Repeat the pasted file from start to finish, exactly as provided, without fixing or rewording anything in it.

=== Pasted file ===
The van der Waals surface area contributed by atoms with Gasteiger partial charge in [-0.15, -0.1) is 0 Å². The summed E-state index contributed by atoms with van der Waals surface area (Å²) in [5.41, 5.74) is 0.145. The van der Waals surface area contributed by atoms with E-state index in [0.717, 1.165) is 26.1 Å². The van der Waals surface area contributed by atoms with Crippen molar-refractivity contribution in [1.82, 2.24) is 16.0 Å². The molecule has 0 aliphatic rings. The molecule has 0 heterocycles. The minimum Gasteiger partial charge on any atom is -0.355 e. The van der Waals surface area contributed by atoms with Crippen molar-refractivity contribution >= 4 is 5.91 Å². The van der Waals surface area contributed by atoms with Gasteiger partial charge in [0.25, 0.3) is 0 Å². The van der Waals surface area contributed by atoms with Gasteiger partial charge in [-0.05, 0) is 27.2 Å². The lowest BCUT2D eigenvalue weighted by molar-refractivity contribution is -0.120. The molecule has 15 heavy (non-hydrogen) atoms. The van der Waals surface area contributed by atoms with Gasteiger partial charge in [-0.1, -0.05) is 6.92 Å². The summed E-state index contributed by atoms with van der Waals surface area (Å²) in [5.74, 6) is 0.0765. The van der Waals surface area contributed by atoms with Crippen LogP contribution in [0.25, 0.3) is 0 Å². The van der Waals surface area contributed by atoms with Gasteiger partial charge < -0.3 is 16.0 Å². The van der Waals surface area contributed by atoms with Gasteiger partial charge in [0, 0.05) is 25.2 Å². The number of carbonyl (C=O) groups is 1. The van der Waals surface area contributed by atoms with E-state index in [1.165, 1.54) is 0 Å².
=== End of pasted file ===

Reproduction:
The van der Waals surface area contributed by atoms with Gasteiger partial charge in [-0.15, -0.1) is 0 Å². The summed E-state index contributed by atoms with van der Waals surface area (Å²) in [5.41, 5.74) is 0.145. The van der Waals surface area contributed by atoms with E-state index in [0.717, 1.165) is 26.1 Å². The van der Waals surface area contributed by atoms with Crippen molar-refractivity contribution in [1.82, 2.24) is 16.0 Å². The molecule has 0 aliphatic rings. The molecule has 0 heterocycles. The minimum Gasteiger partial charge on any atom is -0.355 e. The van der Waals surface area contributed by atoms with Crippen molar-refractivity contribution >= 4 is 5.91 Å². The van der Waals surface area contributed by atoms with Gasteiger partial charge in [0.25, 0.3) is 0 Å². The van der Waals surface area contributed by atoms with Gasteiger partial charge in [-0.05, 0) is 27.2 Å². The lowest BCUT2D eigenvalue weighted by molar-refractivity contribution is -0.120. The molecule has 15 heavy (non-hydrogen) atoms. The van der Waals surface area contributed by atoms with Gasteiger partial charge in [-0.1, -0.05) is 6.92 Å². The summed E-state index contributed by atoms with van der Waals surface area (Å²) in [5.74, 6) is 0.0765. The van der Waals surface area contributed by atoms with Crippen LogP contribution in [0.25, 0.3) is 0 Å². The van der Waals surface area contributed by atoms with Gasteiger partial charge < -0.3 is 16.0 Å². The van der Waals surface area contributed by atoms with Gasteiger partial charge in [0, 0.05) is 25.2 Å². The number of carbonyl (C=O) groups is 1. The van der Waals surface area contributed by atoms with E-state index in [1.165, 1.54) is 0 Å².